This week’s Grammy announcements confirmed many nominations we were expecting, and gave us a solid review of the last year in music. Time will tell if Beyoncé will finally clear that Album of the Year hurdle, and if she doesn’t we’re confident Kanye West will have something to say about it. In the meantime there’s a ton of new freshness making their bid for 2018’s Grammys. J. Cole rose to the occasion with his follow up to 2014 Forest Hill Drive, G Eazy lays down threats via Vengeance On My Mind, Krewella has got a whole squad behind her on Team, and DJ Fresh and Diplo are going out with a Bang Bang.
A heaping helping of new songs and feels awaits you every week; head over to New Music Friday on Spotify and catch up. Was 2016 too screwed up for you to keep up with new music? Say no more fam, we’re got you covered (for the last six months at least) on New Music Friday All Stars.
When this track was first released earlier in the year in September, it made a big splash with the message that its black and white music video carried, portraying mankind as mindless drones sunken into their smartphones. And while the irony of promoting this stance from an outlet only accessible online doesn’t escape us, it’s worth a refresher course as we take a look back at the end of the year. It’s a song of both introspection and accelerated pace, making it a perfect fit to consciously wake you up in today’s pace that humanity carries on at.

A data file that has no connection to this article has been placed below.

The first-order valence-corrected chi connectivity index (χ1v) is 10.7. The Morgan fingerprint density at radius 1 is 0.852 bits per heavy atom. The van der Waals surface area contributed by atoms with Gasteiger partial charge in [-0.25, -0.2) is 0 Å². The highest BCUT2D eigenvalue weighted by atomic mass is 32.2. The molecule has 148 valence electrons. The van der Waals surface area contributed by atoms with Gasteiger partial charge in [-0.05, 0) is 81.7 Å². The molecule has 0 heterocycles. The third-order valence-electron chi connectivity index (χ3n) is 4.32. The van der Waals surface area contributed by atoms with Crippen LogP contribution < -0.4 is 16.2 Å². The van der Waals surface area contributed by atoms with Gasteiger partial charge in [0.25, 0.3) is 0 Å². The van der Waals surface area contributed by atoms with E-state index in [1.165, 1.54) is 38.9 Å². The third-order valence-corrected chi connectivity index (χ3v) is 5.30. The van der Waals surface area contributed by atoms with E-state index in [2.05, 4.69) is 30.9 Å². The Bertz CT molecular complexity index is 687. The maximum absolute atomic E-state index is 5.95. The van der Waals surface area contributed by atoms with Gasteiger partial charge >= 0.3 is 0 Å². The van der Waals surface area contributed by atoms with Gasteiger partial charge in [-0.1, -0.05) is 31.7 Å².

“International man of mystery” is how most music bloggers and fans alike would describe Allan Rayman, having made an impression with his releases for the last two years, but without revealing much about his personal life or who he is. Faust Road is racked with riddles, a two minute bender, describing himself as a “wolf out on a road” and then lamenting about the love he left at home alone. Don’t travel down Faust road looking for answers about Rayman (if anything you’ll feel more discombobulated) but you’ll love the journey all the same.
There’s a certain style of song that finds its way onto new music Friday lists, its a production and percussion heavy sound, that when humans pull out the time capsule from 2012-? they will find it is the “general” sound indicative of the time. All this said, it’s hard to find a track of this genre style to really stick out, UNTIL you get to Rockabye. Clean Bandit meshed up the sound of Anne-Marie with the accruements of Sean-Paul and knocked it out the park. With a slew of remixes just released, the End of the World remix stands out and gives this track an indefinite extension on its shelf life.
With countless get-togethers and shopping lists to be tackled coupled with cold weather, it takes no big stretch of the imagination that many would prefer ‘on holiday’ to ‘holiday season.’ This folksy indie band from Ohio has got you covered on both ends of the spectrum with their latest EP Mallwalker. As the band describes it: “tis a collection of our weird Xmas songs + a new one.” So while you’re dreaming of a warmer less stress-y place, you can you get your seasons greetings fill as well. A band that truly knows how to give.